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Wednesday, March 02, 2011 

The Westboro Baptists and Harry Hammond.

The ruling of the American supreme court that the notorious Westboro Baptist Church's protests outside the funerals of military personnel are protected under the constitutional right to freedom of speech demonstrates the fundamental difference between the American and European concepts of freedom of expression. The case was taken to the supreme court by Albert Snyder, father of a 20-year-old marine killed in Iraq, after the church protested outside at his funeral in 2006. Snyder had originally sued the Church for intrusion upon seclusion, intentional infliction of emotional distress and civil conspiracy, a jury in the Maryland District Court finding for Snyder, before the Fourth Circuit Court of Appeals overturned their verdict on first amendment grounds.

The case substantially mirrors the prosecution of Harry John Hammond, a Christian evangelical preacher from Bournemouth, who in 2002 was convicted under section 5 of the Public Order Act after he had demonstrated in the city centre with a placard which read "Stop Immorality', 'Stop Homosexuality' and 'Stop Lesbianism'", with "Jesus is Lord" also written on all four corners of the sign. Although he died before his appeal reached the High Court, the judgement was upheld, with Lord Justice May ruling that he was "not in the end persuaded that this was a decision that was not open to the justices". Hammond's preaching attracted a crowd of around 30 to 40 people: at one point he was pushed over after the placard was pulled away from him, while someone else poured water over his head. Two police constables attended, with one deciding to arrest him for breaching the peace.

Hammond's sign, for those who haven't previously encountered the Westboro Baptists, was mild when compared to their placards. On the day their signs included ones which proclaimed that "America is doomed", "You're going to hell", "God hates you", "Fag troops", "Semper fi fags" and "Thank God for dead soldiers". Remarkably perhaps, the Westboro Baptists have only rarely encountered violence although they often face much the same reaction as Hammond did, while others have responded to their attention seeking in rather more humourous ways.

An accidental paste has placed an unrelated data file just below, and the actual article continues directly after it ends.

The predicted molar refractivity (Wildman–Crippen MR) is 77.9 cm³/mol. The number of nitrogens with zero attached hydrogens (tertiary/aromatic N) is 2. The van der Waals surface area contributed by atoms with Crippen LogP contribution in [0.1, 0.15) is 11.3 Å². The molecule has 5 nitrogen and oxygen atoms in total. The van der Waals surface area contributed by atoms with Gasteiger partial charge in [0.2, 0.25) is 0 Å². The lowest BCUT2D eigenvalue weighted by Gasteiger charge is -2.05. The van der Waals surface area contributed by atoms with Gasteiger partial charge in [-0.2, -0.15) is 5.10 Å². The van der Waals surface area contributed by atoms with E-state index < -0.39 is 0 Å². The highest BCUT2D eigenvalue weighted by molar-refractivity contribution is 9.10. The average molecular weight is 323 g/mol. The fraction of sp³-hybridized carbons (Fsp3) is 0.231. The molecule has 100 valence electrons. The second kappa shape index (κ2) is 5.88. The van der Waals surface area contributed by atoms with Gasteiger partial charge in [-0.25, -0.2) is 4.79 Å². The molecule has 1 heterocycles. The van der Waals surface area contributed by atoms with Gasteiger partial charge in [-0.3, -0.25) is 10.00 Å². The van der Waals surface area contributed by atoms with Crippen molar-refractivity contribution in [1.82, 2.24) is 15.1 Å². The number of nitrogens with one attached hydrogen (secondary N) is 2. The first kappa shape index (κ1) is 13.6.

Some will argue that being intolerant of such intolerance expressed publicly where it could lead to violence and disorder, outside of the confines of an organised debate on religion and morality, is justified. I however find it difficult to disagree with Justice John Roberts's concluding argument in his ruling (PDF):

Speech is powerful. It can stir people to action, move them to tears of both joy and sorrow, and—as it did here—inflict great pain. On the facts before us, we cannot react to that pain by punishing the speaker. As a Nation we have chosen a different course—to protect even hurtful
speech on public issues to ensure that we do not stifle public debate.

While I don't think there's any danger of that being the case here, it does add to the otherwise laughable narrative from some Christians that they're being actively persecuted. Should such a case come before the courts again, hopefully a braver judge might be prepared to err on the side of recognising that potentially hurtful and insulting speech which is not hateful is deserving of protection.

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